Boost/False Doors CD cover

Mikel Rouse

ExitMusic Recordings

Boost

  • Hurdle Rate
  • Professional Smile
  • Hardwired Superstition
  • Dumb Young
  • Side Pockets
  • Orson Elvis
  • Redemption Fee
  • The Movie We’re In

False Doors

  • Words are Missing
  • Prosperity Gospel
  • Sky Sprites
  • Thumb Skills
  • Make Her Won
  • Blow Dried Bodies
  • The Next World
  • The Albany Handshake
  • God Said No
  • Homegoings
  • Face Around
  • Come From Money

Mikel Rouse has done it again. Today the two album set Boost/False Doors is released and once again both albums deliver powerful and unique listening experiences which couldn’t be created by anyone else. Last time Rouse released two albums simultaneously, Recess and Corner Loading Vol. 1, those albums were treated as separate entities and for good reason. While both discs capture quintessential aspects of Rouse’s musical vocabulary, each album obsessed on totally unrelated issues. It was as if there were two Mikel Rouses for a while, each doing their own thing.  Boost and False Doors, being packaged together, show how these two halves are gradually being brought back together. Each disc is a world in and of itself but these two different halves are binding with each other. The glue is Rouse’s omnipresent steel guitar.

Boost is the manic dance-party side of Rouse’s nature. Tight beats and crisp percussive sounds provide the foundation for his vocal layers of “counterpoetry.” Melodically, tracks shift between catchy sung tunes and spoken word. In many ways, the musical language is similar to Dennis Cleveland but updated to more contemporary dance music aesthetics and production values. There is an oblique narrative through-line as one might expect from a song cycle but what mainly catches my ear is the frenetic beat energy. The opening thoughts in “Hurdle Rate” draw you in quickly and I’m also partial to “Side Pockets” as a great stand-alone track.

No matter how the melodies float by, no matter how the harmonies freely drift, Rouse’s beat creation skills are the star of the show. I’m reluctant to call them “grooves” since Boost is driven and propulsive, never lazy and funky. Even slower-paced moments like the opening of  “Orson Elvis” don’t dally long before beats take over. There is still a lightness to this disc, though, and these beats are clearly more than simple loops. Rouse’s metrical/rhythmical bag of tricks has been compressed into these crisp metallic pulses. He makes the stuff they play in dance clubs sound even more shallow and lifeless than it already does.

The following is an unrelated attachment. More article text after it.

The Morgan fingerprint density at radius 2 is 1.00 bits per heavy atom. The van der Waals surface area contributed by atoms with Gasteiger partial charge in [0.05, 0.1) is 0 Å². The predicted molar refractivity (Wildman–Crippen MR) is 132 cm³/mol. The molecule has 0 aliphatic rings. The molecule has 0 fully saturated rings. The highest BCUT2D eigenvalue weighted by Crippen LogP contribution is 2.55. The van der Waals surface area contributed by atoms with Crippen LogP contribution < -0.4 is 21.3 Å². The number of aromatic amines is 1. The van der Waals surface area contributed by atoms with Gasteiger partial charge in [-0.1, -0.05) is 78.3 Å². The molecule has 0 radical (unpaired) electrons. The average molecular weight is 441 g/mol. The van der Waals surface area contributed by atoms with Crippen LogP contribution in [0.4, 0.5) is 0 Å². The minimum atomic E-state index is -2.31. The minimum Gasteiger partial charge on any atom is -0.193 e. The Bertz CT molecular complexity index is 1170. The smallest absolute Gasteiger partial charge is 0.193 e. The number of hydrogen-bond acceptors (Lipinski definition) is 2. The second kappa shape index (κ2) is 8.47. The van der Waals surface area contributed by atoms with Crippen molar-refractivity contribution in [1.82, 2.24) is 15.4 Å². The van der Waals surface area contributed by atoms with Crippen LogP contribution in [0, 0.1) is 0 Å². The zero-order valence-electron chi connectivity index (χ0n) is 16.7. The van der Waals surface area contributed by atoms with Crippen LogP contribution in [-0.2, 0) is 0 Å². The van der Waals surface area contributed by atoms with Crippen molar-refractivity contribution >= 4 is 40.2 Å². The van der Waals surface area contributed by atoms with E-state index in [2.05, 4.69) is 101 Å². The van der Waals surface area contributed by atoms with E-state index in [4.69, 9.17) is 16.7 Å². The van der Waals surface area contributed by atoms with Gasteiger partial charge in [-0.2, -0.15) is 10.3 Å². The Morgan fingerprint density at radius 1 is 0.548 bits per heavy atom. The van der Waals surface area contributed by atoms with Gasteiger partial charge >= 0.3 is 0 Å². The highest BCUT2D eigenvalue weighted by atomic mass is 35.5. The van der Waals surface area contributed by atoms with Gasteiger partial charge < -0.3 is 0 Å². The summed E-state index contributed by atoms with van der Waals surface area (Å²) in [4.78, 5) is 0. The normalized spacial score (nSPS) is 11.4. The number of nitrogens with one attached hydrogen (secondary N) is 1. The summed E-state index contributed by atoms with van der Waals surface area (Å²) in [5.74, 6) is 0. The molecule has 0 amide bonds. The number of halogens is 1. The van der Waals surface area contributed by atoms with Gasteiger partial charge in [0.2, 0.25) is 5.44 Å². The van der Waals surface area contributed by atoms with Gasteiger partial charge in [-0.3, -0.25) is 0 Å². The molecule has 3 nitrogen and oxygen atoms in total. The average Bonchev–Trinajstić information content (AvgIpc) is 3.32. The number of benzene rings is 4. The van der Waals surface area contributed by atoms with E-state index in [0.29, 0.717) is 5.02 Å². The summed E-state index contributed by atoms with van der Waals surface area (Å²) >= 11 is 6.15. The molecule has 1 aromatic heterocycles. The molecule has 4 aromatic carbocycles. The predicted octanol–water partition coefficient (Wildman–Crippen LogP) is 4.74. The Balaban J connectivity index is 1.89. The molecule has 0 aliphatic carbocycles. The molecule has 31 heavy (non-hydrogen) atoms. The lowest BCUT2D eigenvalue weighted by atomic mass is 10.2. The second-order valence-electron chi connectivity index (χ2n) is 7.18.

Everything that Boost is, False Doors is not. This is not to say that False Doors is in any way inferior. On the contrary, I listen to this album significantly more frequently than Boost. The pacing of this disc is slower and more contemplative which suits my own personal tastes. “Sky Sprites” is especially striking with a singular guitar lick that punctuates his sung melody (this lick returns in a most perfect way in “Come From Money”). In comparison to Boost, events are drawn out and repeated more obsessively. The poetry in the lyrics is more raw and plainspoken. “God Said No,” for instance, sounds a bit like Rouse is channeling a lost Simon and Garfunkel song with his own peculiar lyrical slant. A song like “Thumb Skills” sets you up lyrically but then twists the expectations ever-so slightly for more dramatic weight.

The opening track “Words are Missing” sounds like a direct outgrowth to the phasing techniques featured on Corner Loading. If Corner Loading was Rouse’s most spartan work, False Doors adds in just the right parts of what he had taken away. “Homegoings” is also just a perfect microcosm of everything that makes Rouse’s music what it is.

Should these be two separate releases? I don’t think so. Recess and Corner Loading were two clearly separated bits of work. Boost and False Doors represent these two parts of Rouse’s music coming back together. Boost is young people’s music: quirky dance beats (my daughter prefers Boost) yet Rouse’s steel guitar gives a slightly folky/country tinge to it all. False Doors is more adult: the music is more about contemplation and nostalgia. Many of the songs sound almost too personal to hear. Again, the guitar provides the soulful through-voice to it all. Any way you hear these two discs, each disc relies on the other to create a complete picture, though, and that picture is completely worth your time.

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